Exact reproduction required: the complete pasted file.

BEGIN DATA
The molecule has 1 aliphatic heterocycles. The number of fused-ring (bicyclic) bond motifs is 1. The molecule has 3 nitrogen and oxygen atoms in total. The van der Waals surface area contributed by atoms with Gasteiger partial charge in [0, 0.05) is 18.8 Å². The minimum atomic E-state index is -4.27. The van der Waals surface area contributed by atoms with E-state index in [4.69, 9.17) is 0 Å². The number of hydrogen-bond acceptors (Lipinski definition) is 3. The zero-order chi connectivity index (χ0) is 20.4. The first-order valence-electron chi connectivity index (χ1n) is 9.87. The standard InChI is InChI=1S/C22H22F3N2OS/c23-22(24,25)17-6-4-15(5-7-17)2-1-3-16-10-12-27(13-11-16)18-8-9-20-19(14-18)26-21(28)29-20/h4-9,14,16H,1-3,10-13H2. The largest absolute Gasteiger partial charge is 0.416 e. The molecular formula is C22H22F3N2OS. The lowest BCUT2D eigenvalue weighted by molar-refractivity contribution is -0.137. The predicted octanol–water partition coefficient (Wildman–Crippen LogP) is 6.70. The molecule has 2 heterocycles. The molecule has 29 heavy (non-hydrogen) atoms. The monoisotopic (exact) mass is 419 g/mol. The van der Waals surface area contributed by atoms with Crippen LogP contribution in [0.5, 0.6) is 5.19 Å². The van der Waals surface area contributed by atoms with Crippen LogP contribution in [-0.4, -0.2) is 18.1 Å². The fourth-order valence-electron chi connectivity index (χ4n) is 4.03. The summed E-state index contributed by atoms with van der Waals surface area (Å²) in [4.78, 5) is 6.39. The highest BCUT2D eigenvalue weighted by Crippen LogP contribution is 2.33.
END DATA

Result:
The molecule has 1 aliphatic heterocycles. The number of fused-ring (bicyclic) bond motifs is 1. The molecule has 3 nitrogen and oxygen atoms in total. The van der Waals surface area contributed by atoms with Gasteiger partial charge in [0, 0.05) is 18.8 Å². The minimum atomic E-state index is -4.27. The van der Waals surface area contributed by atoms with E-state index in [4.69, 9.17) is 0 Å². The number of hydrogen-bond acceptors (Lipinski definition) is 3. The zero-order chi connectivity index (χ0) is 20.4. The first-order valence-electron chi connectivity index (χ1n) is 9.87. The standard InChI is InChI=1S/C22H22F3N2OS/c23-22(24,25)17-6-4-15(5-7-17)2-1-3-16-10-12-27(13-11-16)18-8-9-20-19(14-18)26-21(28)29-20/h4-9,14,16H,1-3,10-13H2. The largest absolute Gasteiger partial charge is 0.416 e. The molecular formula is C22H22F3N2OS. The lowest BCUT2D eigenvalue weighted by molar-refractivity contribution is -0.137. The predicted octanol–water partition coefficient (Wildman–Crippen LogP) is 6.70. The molecule has 2 heterocycles. The molecule has 29 heavy (non-hydrogen) atoms. The monoisotopic (exact) mass is 419 g/mol. The van der Waals surface area contributed by atoms with Crippen LogP contribution in [0.5, 0.6) is 5.19 Å². The van der Waals surface area contributed by atoms with Crippen LogP contribution in [-0.4, -0.2) is 18.1 Å². The fourth-order valence-electron chi connectivity index (χ4n) is 4.03. The summed E-state index contributed by atoms with van der Waals surface area (Å²) in [4.78, 5) is 6.39. The highest BCUT2D eigenvalue weighted by Crippen LogP contribution is 2.33.